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Sunday, April 11, 2004
Shocking News! Regulation of cable rates held prices down...
Today's Star-Telegram ran another stunning article on cable prices, intimating that current rates are an outrage. I don't know, cable is much better today than it was in the early 1990s, there are more sports, movies and news channels than there were during the last Gulf War.
The demands are for a la carte cable. It is likely that this will occur in the near future, but remember that a la carte does not guarantee that the ultimate price on your cable bill will decline.
"Look at what Canada is doing," said Kenneth DeGraff, a policy analyst with Consumers Union. "There are tons of cable operators in Canada who are offering a la carte services. ESPN Canada, MTV Canada, even some of the smaller channels they allow consumers to individually purchase. There is no reason to expect any different from our cable companies."
Once again, our system is compared unfavorably to the Canadians, who according to Kenneth seem to have the cable (and I asume the prescription drug) thing going in the right direction. However, I don't see people leaving the U.S. in droves to go to Canada, so it must not be that good. Perhaps it is too cold? Or perhaps hockey is too hard to understand?
Perhaps it is because unbundling products can be cheaper for some but might be more expensive for others. For example, if you have a car and need to replace a certain part, you rarely purchase a whole new car - you purchase the unbundled part a la carte. However, the summed prices of all the unbundled parts of your automobile - including everything from head light switch to trunk release - would be much more than when you purchase them "bundled" together in a product called "a car."
It is true that bundling can be a way for firms to raise prices to all consumers above what individuals are willing to pay for the separate components of the bundle. However it is also possible for bundling to provide efficiency gains for sellers that are then passed on to the consumer in the form of lower prices. In the end, it is not clear which case prevails in the cable industry - it is what economists call an "empirical question." However, empirics rarely seem to play an (honest) role in policy debates. Consumers (and their activists) naturally assume that cable channel bundling is designed to extract more money from them while sellers (and their activists) naturally state that bundling is intended to improve efficiency. Both groups of activists go to Washington, lobby Congress with dinners, wine, and dollars, and whoever has the deeper pocket or more political blackjack wins, empirics be damned.
My prediciton is that , in the end, cable companies will likely offer a la carte subcriptions, but the price per channel will probably be higher and in the end the price we pay for cable will be about the same. In Arlington we pay $55 per month for digital cable with 250 channels. I don't watch them all, or even a plurality, but those that I do watch are probably worth the $55. If I purchased only the 12 channels I watch, I would be willing to pay something like $55. Cable companies know this because we are already paying $55 per month for the 250 channels (238 of which aren't watched). It isn't rocket science, it is economics.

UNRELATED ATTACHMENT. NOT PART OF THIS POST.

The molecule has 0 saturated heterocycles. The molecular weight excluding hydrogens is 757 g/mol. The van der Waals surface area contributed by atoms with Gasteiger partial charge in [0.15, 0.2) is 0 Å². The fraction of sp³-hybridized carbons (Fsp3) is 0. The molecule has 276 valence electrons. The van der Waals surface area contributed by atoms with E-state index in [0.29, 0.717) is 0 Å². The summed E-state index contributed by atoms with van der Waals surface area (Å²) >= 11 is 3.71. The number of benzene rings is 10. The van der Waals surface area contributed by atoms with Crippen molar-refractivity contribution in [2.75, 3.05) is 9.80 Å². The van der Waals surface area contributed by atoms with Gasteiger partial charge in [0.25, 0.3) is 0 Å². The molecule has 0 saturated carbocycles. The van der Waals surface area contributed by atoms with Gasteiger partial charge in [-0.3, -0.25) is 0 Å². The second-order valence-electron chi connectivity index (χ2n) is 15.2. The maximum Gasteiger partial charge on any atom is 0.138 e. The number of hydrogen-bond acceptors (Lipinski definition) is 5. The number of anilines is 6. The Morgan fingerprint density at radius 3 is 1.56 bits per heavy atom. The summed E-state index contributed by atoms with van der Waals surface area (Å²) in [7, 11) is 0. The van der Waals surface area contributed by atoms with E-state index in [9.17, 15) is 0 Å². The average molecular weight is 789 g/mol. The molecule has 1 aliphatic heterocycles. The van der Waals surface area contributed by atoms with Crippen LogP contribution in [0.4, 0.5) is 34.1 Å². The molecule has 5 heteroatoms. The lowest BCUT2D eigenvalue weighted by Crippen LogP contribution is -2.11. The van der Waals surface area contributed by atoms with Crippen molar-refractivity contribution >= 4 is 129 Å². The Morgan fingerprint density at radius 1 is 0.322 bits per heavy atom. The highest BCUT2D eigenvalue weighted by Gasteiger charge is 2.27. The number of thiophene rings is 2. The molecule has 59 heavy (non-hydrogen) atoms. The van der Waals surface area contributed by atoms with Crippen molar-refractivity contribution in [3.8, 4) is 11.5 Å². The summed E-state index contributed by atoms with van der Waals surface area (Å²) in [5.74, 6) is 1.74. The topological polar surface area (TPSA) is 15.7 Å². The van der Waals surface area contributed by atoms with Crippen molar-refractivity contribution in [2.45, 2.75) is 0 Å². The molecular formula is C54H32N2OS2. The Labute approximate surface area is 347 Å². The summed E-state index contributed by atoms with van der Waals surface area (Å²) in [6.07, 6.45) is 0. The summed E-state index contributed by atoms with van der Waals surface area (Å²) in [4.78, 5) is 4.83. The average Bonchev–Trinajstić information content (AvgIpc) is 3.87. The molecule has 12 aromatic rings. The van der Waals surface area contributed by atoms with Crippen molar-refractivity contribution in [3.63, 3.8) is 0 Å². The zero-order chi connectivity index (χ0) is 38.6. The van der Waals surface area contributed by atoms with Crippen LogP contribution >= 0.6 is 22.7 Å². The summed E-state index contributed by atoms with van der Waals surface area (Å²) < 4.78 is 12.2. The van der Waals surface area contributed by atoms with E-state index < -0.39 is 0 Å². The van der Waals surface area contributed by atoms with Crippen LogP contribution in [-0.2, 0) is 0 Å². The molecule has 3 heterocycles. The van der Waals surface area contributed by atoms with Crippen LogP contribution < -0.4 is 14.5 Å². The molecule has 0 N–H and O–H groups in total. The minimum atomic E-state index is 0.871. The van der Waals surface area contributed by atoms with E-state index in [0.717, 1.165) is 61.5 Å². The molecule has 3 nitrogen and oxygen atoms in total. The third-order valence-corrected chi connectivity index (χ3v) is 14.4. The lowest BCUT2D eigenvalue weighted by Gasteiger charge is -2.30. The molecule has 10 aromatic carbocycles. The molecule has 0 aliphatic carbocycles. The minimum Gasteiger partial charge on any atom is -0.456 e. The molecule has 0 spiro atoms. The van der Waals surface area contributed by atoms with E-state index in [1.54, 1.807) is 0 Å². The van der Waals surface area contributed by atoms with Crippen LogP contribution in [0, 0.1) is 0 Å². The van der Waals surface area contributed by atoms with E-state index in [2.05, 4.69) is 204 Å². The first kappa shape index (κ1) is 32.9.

However, the best quote in the news story was: "Industrywide, cable rates have risen 56 percent since 1996, nearly three times the overall inflation rate." No, really? Shockingly, pre-1996 Telecommunications-reform cable rates were regulated by local and state agencies to be lower than the market clearing price. Some have suggested that we turn back the clock and go back to regulated rates - blindly assuming that cable companies would offer the same selection of channels, quality of programming, and universality of service (it would be legislated, right?). However, having limited competition from other land-based cable systems seems to reduce cable rates according to this GAO report from last October. From the Star-Telegram story again: "Subscribers in areas with a wire-based competitor had monthly cable rates about $5 lower, on average, than subscribers in similar areas without a wire-based competitor," the report said. That competition exists in only 2 percent of the nation's markets." (more on the report here and here).
I am with the GAO, instead of passing yet another ill-informed and badly implemented policy dealing with a la carte cable services, local and state governments might do well to simply revoke or fail to renew local cable franchises and encourage competition. IN this election year, Congress is itching to appear like it has a connection with the average consumer and therefore might try to pass some legislation intending to save the average household $60 per year (while blowing $21,000 per year per household). I hope they put some Calamine lotion on that itch.
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